Today, read 1 John 1.
Our faith is primarily about God. He is our Creator; we belong to him and are accountable to him for how we live this life. Due to Adam’s choice to sin, none of us is capable of pleasing God by living up to his perfect righteous standard for how to live and worshipping him wholeheartedly. As a result, we are under his wrath and hopelessly lost for eternity. But, because of his love and mercy, God the Son came into the world to live a perfect life and die as the perfect sacrifice for our sins. Once we trust in him by faith, God credits his perfect righteousness to us–we call this justification. At the same time, he credits us with the death of Christ and, on that basis, forgives us for our sins based on the death and resurrection of Jesus for us.
More could be said, but that’s a basic outline of our faith. The major goal of it is to glorify God by reconciling us sinners to him through Christ. That reconciliation is the major benefit to us of God’s grace in the Christian faith and the end result of that reconciliation is eternal life.
But there are other benefits to being a Christian and John led off with one of them here in 1 John 1:3 when he wrote, “We proclaim to you what we have seen and heard, so that you also may have fellowship with us….” To put this verse in other words, John wrote about the gospel so that (among other things) the readers might have fellowship with John and all other Christians.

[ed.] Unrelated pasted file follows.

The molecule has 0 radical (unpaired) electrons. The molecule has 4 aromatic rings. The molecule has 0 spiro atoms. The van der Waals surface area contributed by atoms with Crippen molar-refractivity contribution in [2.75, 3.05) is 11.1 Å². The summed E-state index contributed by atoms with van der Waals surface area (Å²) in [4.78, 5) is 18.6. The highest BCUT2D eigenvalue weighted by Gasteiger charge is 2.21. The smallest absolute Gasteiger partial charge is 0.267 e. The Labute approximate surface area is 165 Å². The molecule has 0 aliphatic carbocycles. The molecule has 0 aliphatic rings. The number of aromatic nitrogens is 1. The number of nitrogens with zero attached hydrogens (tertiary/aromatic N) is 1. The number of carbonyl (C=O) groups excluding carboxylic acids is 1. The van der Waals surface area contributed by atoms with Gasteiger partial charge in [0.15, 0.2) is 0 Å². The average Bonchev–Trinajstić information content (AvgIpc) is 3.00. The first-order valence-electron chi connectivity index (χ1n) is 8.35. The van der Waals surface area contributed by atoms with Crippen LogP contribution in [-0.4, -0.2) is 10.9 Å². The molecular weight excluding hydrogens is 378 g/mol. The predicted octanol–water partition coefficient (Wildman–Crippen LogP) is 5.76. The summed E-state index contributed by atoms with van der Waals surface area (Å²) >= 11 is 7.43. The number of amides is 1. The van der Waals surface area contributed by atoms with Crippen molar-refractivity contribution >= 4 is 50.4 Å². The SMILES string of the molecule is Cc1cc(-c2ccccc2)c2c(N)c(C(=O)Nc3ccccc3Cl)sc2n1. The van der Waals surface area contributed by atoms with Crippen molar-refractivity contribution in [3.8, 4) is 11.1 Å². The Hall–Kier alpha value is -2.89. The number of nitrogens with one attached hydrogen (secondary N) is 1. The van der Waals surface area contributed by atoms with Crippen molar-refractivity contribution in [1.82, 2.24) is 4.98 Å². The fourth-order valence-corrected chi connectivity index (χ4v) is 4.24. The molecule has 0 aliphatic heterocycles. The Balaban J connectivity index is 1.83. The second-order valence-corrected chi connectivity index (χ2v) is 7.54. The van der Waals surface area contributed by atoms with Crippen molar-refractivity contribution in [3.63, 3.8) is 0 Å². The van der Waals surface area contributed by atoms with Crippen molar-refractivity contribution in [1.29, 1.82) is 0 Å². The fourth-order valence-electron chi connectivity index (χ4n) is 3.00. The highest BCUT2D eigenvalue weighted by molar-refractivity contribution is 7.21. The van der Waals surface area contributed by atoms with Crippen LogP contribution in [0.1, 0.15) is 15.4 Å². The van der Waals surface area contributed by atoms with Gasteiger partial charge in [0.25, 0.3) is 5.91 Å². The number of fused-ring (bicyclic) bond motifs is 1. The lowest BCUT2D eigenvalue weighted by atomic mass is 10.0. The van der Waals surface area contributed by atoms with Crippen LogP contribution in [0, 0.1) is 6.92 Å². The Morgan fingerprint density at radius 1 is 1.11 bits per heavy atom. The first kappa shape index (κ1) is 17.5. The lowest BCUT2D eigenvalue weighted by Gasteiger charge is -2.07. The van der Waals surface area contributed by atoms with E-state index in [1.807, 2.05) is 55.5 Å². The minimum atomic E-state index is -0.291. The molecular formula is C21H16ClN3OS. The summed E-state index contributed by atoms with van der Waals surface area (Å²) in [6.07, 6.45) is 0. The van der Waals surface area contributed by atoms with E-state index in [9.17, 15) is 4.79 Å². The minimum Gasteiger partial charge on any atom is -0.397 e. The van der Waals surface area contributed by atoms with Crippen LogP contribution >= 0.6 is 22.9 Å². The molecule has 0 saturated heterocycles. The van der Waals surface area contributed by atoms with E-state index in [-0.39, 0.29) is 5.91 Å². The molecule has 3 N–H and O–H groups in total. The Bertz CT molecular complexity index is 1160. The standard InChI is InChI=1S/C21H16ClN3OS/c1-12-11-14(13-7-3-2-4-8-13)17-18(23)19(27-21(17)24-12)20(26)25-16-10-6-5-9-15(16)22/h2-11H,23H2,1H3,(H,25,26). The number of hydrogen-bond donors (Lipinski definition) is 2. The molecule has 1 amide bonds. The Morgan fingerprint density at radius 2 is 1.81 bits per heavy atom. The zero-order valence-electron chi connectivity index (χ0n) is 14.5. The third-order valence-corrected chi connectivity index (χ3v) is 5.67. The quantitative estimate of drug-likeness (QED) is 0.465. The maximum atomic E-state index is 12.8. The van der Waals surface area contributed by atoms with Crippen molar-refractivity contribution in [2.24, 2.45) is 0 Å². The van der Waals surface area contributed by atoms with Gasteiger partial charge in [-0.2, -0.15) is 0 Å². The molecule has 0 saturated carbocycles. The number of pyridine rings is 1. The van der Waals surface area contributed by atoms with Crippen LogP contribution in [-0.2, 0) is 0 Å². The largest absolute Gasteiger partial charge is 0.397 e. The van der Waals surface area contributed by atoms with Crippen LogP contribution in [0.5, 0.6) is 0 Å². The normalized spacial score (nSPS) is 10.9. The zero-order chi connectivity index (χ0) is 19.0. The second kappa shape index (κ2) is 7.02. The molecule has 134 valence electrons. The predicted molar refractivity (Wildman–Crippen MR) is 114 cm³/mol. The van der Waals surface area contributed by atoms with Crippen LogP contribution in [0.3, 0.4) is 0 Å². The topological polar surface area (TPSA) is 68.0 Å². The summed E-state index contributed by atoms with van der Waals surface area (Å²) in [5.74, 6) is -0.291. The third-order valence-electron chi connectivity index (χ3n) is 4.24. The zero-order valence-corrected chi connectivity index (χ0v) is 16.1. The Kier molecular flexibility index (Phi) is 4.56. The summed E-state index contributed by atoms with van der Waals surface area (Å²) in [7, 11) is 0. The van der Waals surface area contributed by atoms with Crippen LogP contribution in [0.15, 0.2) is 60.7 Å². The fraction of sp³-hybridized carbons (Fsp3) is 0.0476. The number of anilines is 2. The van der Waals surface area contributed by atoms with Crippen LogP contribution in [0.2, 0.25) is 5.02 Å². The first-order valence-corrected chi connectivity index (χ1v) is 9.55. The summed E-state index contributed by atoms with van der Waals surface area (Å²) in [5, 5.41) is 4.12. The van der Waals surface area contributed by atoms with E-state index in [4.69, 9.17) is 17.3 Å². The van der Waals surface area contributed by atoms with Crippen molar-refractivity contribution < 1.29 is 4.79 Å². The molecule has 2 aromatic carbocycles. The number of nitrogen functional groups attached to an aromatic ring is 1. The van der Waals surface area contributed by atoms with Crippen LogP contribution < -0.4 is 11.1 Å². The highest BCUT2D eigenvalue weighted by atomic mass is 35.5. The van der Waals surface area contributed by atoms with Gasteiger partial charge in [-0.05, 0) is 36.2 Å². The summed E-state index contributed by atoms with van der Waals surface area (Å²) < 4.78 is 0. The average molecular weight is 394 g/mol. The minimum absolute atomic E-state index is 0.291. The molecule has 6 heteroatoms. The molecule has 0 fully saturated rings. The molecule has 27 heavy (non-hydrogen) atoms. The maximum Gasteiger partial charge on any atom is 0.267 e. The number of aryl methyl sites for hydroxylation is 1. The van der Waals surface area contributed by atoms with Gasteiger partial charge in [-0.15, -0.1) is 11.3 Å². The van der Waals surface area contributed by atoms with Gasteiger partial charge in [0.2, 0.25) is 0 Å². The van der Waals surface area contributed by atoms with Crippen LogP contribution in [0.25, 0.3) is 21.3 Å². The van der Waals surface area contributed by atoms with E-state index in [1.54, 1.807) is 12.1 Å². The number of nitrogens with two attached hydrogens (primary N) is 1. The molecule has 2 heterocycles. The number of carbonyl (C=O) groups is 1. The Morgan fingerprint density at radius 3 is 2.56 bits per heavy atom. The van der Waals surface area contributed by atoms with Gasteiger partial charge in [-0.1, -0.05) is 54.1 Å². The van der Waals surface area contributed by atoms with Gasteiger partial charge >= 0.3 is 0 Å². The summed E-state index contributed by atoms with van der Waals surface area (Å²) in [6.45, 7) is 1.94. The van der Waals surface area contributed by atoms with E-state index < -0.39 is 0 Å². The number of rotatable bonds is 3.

The word “fellowship” is a much-used, little-understood word in Christianity. Its basic meaning is “sharing.” When we talk about it as a core result of being a Christian, it means that we share a new kind of relationship with other Christians. It is a kind of relationship that non-Christians are not capable of having because it is a spiritual relationship, a deep bond that genuine believers in Christ share.
And why do we share this deep bond? It is because we are all connected in a “fellowship” relationship with God. As John wrote in the latter half of verse 3, “And our fellowship is with the Father and with his Son, Jesus Christ.” It is God’s grace to us in Christ that connects us to the Triune God, giving us a new fellowship–a family relationship with God that we never had before Christ and could not have without him. Because we all share that, we now have a basis for sharing a deep connection to one another in Christ.
The result of Christian fellowship is joy; according to verse 4, “We write this to make our joy complete.” The rest of this letter is going to spell out the marks of genuine faith in Christ, starting with truth (“…walk[ing] in the light,” v. 7a). But before describing what a genuine Christian looks like, John began with one of the motives Christians have for sharing the gospel–“so that you also may have fellowship with us” (v. 3b).
Do you want a deeper friendship, a stronger, more spiritual connection to other people? Then share the gospel with others! The salvation we share by God’s grace is the only true common ground that can unite humanity. It–and only it–can bridge cultures, languages, ethnic backgrounds, and anything else that divides humanity. This is not the only reason to give the gospel, or even the main reason, but it is an important one. Faith in Christ unites those who belong to Christ and gives us a basis for true fellowship. The more we reach others with Christ, the greater and broader and deeper our connection to other people will become.